Independent bankers, like other professionals, have found it tough in recent years to obtain liability insurance for their directors and officers. And if they do stumble across an underwriter, they're finding that they often must pay drastically higher premiums for much less coverage, says banking consultant Gerry Findley.
Now Findley, an independent bank specialist in Brea and one of the first to sound the insurance alarm four years ago, is awaiting federal approval for his unique insurance-like company that would provide broader coverage than carriers now offer and provide it at a cheaper premium.
"About 30% of the independent banks in California are going bare--without insurance--because they can't get it or they can't afford it," Findley said. "We're losing good outside directors because they don't want to open themselves up to personal liability."
A bank in Reno, for instance, recently was offered a new policy calling for a $100,000 deductible and an annual $87,000 premium for $1 million worth of coverage for its directors and officers, he said. And the policy excluded the big-buck claims arising from regulatory actions, securities matters and mergers and acquisitions.
Findley's Interbank Trust Co., which would be owned by 25 banks that would provide $40,000 each in start-up capital, would provide key insurance coverage for member banks in California and six other Western states. It would cover directors and officers for everything except violations of the law and insider suits--those brought by shareholders or other directors.
Interbank is one of a number of ideas proposed recently to help banks get insurance, but Findley's plan is unique primarily because it is self-funded and does not look to outside reinsurers. In fact, it's not technically insurance because, while it provides each member up to $1 million in coverage, any payments would be taken out of a so-called shared-risk pool that would be funded equally by each member-bank.
"There's no other charter with this kind of operating plan," said Tim Sullivan of the U.S. Office of the Comptroller of the Currency.
The review by the comptroller's office began in January. "Because of its unique nature, it presents legal and policy issues the comptroller has to deal with. The whole question of commercial banks associating with the insurance business, for example, is an area of concern," Sullivan said in explaining why the review has taken more than seven months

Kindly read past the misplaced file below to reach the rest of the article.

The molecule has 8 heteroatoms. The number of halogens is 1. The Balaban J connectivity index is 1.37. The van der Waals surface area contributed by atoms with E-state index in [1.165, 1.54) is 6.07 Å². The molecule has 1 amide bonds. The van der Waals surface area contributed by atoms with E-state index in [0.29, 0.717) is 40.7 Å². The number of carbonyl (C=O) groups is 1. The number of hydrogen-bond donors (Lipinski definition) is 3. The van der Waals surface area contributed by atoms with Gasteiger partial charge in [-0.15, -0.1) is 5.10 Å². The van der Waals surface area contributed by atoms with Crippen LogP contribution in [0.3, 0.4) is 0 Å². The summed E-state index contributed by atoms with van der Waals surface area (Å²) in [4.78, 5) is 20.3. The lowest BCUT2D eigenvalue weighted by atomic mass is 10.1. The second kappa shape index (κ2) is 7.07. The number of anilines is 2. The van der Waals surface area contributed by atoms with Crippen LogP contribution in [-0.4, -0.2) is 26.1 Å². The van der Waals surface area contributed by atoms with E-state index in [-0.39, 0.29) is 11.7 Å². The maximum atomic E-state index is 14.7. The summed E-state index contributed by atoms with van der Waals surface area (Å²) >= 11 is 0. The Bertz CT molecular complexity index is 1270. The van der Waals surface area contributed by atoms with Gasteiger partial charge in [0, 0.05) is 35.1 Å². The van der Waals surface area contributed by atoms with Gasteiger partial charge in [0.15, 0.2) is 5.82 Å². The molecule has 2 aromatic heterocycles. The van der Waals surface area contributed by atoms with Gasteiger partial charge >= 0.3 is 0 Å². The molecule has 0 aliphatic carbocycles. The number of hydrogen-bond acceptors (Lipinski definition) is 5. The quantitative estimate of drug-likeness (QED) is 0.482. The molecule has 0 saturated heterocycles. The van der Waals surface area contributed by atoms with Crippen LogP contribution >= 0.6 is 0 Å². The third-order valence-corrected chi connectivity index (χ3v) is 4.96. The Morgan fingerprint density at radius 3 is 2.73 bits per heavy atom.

If the plan is approved by the comptroller, Interbank would set up three self-insurance trusts, would provide other trust services for member banks and would act as a clearinghouse for independent banks for such common needs as supplies or temporary help.
"It's a good idea, a good concept," J.B. Crowell, president and chief executive of Eldorado Bank in Tustin, said about the plan. "Right now, deductibles are unreal, premiums are high and by the time you read all the exclusions, you wonder what kind of insurance you've got."
Findley and his son, banking lawyer Gary Findley, have been working on the plan for 18 months. The elder Findley said he expects an answer from the comptroller in the next few months.
Banks Would Get Profits
Any profits from the company would go to the 25 banks that put up the initial capital, totaling $1 million.
The Findleys said they won't profit directly from Interbank. Gary Findley said he has his own practice and won't join Interbank's legal staff, and Gerry Findley said he will turn over the chief executive position to a banker as soon as the company is operational.
The elder Findley said he will remain on the company's board for about a year and then return to his consulting work full time. The Findleys said they expect, at most, $30,000 to cover part of their fees and expenses in setting up Interbank.
"We'd gain through our own investments because we own stock in 231 independent banks," Gerry Findley said. "So we've got a helluva lot at stake."
A potential Interbank competitor is the American Bankers Assn., which plans to offer directors and officers insurance and blanket bond insurance, covering all employees, from a yet-to-be-formed Bermuda subsidiary. Setting up the subsidiary in Bermuda enables the association to put together its insurance plan with more speed and less regulation than would be possible in the United States.
The trade group now has one carrier ready to provide primary insurance but still is negotiating with other carriers for tough-to-get reinsurance, which effectively insures the original underwriter against some of its claims losses.
"Our idea is to provide long-term stability . . . a market for our members," said John Wolfe, an ABA staff member. "We are not saying we'll provide the lowest price or the broadest coverage.
B of A Self-Insured